Figure 2: By using a nitride-based phosphor, Vishay's VLMW712 series delivers better lumen maintenance compared to existing silicate and YAG-based solutions at higher temperature (Courtesy of Vishay Intertechnology).
Housed in a 6 x 6 x 1.5 mm package, the VLMW712 series of LEDs feature a drive current of up to 350 mA, bright luminous intensity of 33,500 millicandela (mcd) typical, and a typical luminous flux from 67.2 to 113.6 lm. This makes them suitable for many lighting applications ranging from traffic signal lights and indoor/outdoor video and advertising lighting, to architectural lighting and general lighting.
The white LEDs offer a luminous flux of 87 to 113 lumens (lm) for the cool white (33,500 mcd), 76 to 113 lm for neutral white (29,400 mcd) and 67 to 87 lm for the warm white (25,000 mcd). Maximum forward voltage is 4 V.
When it comes to LEDs, there are a number of characteristics that designers have to consider. These include luminous flux, efficacy, CRI, color temperature, operating current, forward voltage, and thermal resistance. All of these specifications impact LED brightness and LED life.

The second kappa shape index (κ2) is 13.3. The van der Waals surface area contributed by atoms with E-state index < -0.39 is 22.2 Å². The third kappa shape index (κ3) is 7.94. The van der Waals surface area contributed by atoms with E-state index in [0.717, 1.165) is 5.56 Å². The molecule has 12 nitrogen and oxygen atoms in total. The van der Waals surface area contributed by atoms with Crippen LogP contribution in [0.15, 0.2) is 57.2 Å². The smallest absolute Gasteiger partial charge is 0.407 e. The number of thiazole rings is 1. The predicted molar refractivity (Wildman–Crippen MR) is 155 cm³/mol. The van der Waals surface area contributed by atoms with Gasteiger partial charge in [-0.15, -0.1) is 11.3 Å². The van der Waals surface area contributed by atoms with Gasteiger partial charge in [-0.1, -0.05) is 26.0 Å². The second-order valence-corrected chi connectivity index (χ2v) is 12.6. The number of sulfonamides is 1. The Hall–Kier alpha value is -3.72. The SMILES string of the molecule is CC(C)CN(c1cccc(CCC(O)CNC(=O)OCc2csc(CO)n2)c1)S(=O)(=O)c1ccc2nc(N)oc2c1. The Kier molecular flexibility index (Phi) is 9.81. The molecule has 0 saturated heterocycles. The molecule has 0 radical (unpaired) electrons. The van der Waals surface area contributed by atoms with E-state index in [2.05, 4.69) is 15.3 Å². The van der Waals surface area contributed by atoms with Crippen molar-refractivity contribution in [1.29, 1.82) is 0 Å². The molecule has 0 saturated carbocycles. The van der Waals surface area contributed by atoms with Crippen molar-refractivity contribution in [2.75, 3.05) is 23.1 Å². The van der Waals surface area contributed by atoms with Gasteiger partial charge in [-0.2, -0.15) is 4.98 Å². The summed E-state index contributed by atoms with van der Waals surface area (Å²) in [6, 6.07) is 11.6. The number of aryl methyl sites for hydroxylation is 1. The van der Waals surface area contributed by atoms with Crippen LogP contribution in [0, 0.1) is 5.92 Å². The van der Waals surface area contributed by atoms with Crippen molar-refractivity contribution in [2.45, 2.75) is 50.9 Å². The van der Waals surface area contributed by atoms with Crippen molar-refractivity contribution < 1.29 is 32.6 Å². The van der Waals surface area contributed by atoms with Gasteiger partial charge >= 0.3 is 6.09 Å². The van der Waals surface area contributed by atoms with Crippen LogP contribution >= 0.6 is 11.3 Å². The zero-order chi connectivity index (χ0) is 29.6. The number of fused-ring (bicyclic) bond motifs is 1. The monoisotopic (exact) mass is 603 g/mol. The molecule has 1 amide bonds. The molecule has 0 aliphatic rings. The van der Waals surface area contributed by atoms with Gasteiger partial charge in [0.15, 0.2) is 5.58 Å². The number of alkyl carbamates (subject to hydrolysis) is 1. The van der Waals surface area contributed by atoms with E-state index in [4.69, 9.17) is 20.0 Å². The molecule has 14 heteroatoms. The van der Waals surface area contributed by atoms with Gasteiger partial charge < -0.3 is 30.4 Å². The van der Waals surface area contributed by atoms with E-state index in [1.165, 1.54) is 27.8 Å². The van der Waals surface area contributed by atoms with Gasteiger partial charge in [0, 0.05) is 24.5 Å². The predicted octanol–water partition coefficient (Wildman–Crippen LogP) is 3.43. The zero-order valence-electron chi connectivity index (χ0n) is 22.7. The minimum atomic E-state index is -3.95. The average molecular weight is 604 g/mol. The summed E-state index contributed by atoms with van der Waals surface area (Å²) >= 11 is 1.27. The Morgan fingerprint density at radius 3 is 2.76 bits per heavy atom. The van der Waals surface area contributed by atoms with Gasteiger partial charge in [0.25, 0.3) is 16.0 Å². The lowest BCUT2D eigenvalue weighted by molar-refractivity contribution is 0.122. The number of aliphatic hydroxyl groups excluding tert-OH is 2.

To select the best solution for your lighting applications, LED manufacturers recommend that designers define their requirements (particularly lumens and CRI) for their specific lighting application, while keeping in mind other key considerations, such as electrical constraints or particular drivers that they want to use.
Finally, also keep in mind that higher efficiency can ease design by reducing the number of LEDs needed to meet the same luminous flux. While there will always be trade-offs and cost considerations to find the right balance for your lighting application, there are several choices of white LED families that offer a wide range of specifications that can deliver high quality of light with high efficiency.